The contrast between these women and Hall — who often appeared in the English papers posed like a gentleman, wearing a monocle, short hair and black tie, and with a cigarette lodged between the knuckles rather than the tips of the fingers — could not have been more striking. Nor would Thelma and Freda have resembled home-grown 'inverts' such as 'Boy' Bertha from Hokitika (who was arrested in 1906 in Sydney while dressed as a man), or Amy Bock (imprisoned for fraud in 1909 for marrying a woman who thought she was a man), or the cross-dressing Wellingtonian Eugenia Falleni (who was arrested in the 1920s for the murder of 'his' wife), or Deresley Morton (who married a woman and died in California in 1929).35 Of course, there were many more women who might today be considered 'homosexual' or 'lesbian' (even assuming that such terms can be page 87defined), but, again, it is only the largely heterosexual public's perception of 'lesbians' that is relevant. Perhaps the juries and some members of the public interested in the case did think it possible that Thelma and Stark were involved in some kind of sexual relationship, but this would not necessarily have meant that they believed they were 'lesbians'. If 'lesbians' were 'inverts' then the sexual partner of an 'invert' would not strictly be a 'lesbian' and two 'femmes' (to use an anachronistic term) who engaged in some kind of sexual activity would simply be 'normal', or heterosexual, women committing 'immoral' acts. In D.H. Lawrence's The Rainbow, for example, which was largely written just before the First World War, one of the heroines, Ursula, has a brief sexual relationship with her female teacher, and yet Lawrence seems in no doubt that both women are essentially heterosexual.

But if the juries did not believe that Thelma and Stark's relationship corresponded with the medical model of 'lesbianism', what might they have thought about their friendship? According to the American historian Lillian Faderman,

[i]t was still possible in the early twentieth century for some women to vow great love for each other, sleep together, see themselves as life mates, perhaps even make love, and yet have no idea that their relationship was what the sexologists were now considering 'inverted' and 'abnormal.' Such naivete was possible for women who came out of the nineteenth-century tradition of romantic friendship and were steeped in its literature. Even had they been exposed to the writings of the sexologists, which were by now being slowly disseminated in America, they might have been unable to recognise themselves and their relationships in those medical descriptions.36

These 'romantic friendships' – which included schoolgirl 'crushes' in England, 'smashing' between American college students, and 'Boston marriages' between mature women - were not only tolerated by men but in many cases strongly valorised. For example, Faderman begins her history of twentieth-century American lesbianism by citing the following description of a page 88'female friendship' between 'maiden ladies' by the mid- nineteenth-century author William Cullen Bryant:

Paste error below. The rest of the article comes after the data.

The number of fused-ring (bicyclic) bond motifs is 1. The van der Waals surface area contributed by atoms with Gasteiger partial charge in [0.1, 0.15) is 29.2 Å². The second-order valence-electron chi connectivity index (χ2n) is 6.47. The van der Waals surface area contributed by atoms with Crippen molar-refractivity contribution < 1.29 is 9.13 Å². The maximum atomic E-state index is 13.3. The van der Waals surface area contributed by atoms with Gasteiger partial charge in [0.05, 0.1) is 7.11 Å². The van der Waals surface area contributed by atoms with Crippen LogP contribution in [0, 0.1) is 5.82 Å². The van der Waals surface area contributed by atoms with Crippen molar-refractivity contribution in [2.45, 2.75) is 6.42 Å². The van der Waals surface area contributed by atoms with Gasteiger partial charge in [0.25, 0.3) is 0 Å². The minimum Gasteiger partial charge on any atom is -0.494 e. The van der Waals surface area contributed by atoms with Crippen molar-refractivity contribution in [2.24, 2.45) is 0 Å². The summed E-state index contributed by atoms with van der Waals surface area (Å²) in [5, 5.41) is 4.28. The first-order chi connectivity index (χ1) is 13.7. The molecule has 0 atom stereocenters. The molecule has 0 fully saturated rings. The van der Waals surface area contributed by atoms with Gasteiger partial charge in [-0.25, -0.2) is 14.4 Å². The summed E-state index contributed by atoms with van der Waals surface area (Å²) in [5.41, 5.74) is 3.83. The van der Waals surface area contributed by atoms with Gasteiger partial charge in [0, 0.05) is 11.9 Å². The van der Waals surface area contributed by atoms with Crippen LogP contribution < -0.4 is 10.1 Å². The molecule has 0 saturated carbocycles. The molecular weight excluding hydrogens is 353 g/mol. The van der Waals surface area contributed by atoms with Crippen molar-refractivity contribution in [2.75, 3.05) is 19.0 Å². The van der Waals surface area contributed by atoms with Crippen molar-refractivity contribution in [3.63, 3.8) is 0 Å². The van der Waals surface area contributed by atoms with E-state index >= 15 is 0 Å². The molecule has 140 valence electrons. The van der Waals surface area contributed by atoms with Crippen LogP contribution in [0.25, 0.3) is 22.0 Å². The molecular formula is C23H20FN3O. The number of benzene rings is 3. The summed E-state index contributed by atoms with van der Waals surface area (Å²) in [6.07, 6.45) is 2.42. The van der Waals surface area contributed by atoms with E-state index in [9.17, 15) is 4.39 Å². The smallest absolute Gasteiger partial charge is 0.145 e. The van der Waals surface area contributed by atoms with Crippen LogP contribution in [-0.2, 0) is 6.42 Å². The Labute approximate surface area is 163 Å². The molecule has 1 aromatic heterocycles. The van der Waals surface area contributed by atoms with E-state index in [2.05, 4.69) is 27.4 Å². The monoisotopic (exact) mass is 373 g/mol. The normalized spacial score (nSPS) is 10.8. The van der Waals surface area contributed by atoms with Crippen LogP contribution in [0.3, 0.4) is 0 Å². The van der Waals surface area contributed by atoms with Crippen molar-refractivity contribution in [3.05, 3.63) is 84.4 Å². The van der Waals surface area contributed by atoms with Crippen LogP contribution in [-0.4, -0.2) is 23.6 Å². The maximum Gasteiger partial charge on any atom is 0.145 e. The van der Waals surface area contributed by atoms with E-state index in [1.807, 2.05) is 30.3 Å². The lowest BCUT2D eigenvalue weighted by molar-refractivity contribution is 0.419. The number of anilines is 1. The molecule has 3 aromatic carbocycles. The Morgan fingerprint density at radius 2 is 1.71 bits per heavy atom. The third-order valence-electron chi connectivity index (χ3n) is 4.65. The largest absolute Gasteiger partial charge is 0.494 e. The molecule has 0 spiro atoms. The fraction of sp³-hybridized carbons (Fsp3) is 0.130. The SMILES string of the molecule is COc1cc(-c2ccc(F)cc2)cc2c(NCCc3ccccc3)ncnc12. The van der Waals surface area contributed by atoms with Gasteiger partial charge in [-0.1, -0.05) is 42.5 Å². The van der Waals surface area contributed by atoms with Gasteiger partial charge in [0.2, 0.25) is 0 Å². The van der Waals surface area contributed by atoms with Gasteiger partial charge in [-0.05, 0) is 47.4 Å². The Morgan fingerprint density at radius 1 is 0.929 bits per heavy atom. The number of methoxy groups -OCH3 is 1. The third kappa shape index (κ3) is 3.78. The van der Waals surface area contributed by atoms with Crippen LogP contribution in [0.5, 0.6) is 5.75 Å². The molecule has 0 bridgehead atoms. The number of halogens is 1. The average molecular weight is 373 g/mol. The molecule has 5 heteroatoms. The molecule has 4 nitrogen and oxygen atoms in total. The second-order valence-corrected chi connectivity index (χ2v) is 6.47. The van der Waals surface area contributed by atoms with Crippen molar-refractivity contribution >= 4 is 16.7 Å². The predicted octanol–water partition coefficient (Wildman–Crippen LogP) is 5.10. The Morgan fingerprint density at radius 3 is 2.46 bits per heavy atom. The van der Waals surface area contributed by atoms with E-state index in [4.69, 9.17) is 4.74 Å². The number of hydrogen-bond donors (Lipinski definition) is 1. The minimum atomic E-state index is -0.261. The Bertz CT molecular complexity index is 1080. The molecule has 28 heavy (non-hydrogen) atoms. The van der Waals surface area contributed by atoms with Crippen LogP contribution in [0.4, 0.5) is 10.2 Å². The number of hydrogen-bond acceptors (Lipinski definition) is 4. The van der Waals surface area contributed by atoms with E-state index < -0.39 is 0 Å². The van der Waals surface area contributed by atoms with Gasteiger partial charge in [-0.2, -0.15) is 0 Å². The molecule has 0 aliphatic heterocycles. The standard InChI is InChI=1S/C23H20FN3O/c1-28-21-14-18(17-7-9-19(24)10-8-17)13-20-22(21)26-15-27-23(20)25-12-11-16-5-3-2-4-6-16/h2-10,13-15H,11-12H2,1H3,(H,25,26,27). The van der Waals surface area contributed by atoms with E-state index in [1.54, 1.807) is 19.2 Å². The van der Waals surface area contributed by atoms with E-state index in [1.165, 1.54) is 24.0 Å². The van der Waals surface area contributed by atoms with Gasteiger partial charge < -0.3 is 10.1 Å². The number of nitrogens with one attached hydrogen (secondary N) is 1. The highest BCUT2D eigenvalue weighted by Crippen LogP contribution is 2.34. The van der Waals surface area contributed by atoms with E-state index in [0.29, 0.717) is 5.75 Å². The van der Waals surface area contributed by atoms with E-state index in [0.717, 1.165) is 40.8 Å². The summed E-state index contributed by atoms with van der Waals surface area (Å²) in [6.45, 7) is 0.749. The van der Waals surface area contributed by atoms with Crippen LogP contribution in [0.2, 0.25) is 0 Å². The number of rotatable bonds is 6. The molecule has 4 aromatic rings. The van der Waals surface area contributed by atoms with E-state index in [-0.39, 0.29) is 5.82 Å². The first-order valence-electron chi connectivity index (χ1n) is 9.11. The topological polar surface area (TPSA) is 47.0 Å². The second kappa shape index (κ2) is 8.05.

[I]n their youthful days, they took each other as companions for life, and this union, no less sacred to them than the tie of marriage, has subsisted, in uninterrupted harmony, for 40 years, during which they have shared each others' occupations and pleasures and works of charity while in health, and watched over each other tenderly in sickness.… They slept on the same pillow and had a common purse, and adopted each other's relations, and… I would tell you of their dwelling, encircled with roses,… and I would speak of the friendly attentions which their neighbours, people of kind hearts and simple manners, seem to take pleasure in bestowing upon them.37

Such romantic friendships reached their heyday around the turn of the century, partly because of increased educational opportunities for women. Faderman records that over a third of the American college population in 1880 were women and between 1880 and 1900 fifty per cent of these women remained single compared to ten per cent for the general population.38

There is no reason to suspect that such romantic friendships did not exist in New Zealand as well as in Britain. Although much research is still to be done on the institution of romantic friendship in New Zealand, it seems writers such as Jane Mander, Margaret Escott, Ngaio Marsh and Ursula Bethell, the expatriate painter Frances Hodgkins, and the mountain climber Freda Du Faur, were involved in such friendships. Whether or not these relationships were also sexual does not concern us because they were all perceived at the time as socially acceptable. Although Du Faur and her partner would now be described as a 'lesbian' couple, for example, they were comfortable with the public perception of their relationship as a kind of romantic friendship, but were later made extremely uncomfortable by the impact of the work of the sexologists.39

Certainly it is the case that Truth represented Thelma and Stark's relationship in accordance with the conventions of a romantic friendship. An interview Stark gave to that paper after page 89the first trial, for example, has all the classic features of popular romance. It begins with Stark at home, '[a] hint of wistfulness frequently shading her eyes', remembering how she first met Thelma after being employed as a replacement for an injured dancer. The scene — Hamilton, a place nostalgically revisited by Freda after Thelma's death — and the action — a dancer being 'thrown above her partner's head into a [badly executed] splits on the floor' – may not sound particularly romantic, but Truth insists that it is one of the 'almost unbelievable strands' of 'a story that seems to have sprung from out of the covers of fiction'. Stark then remembers the life and accomplishments of her beloved: the youngest of a family of six from Queensland, Thelma was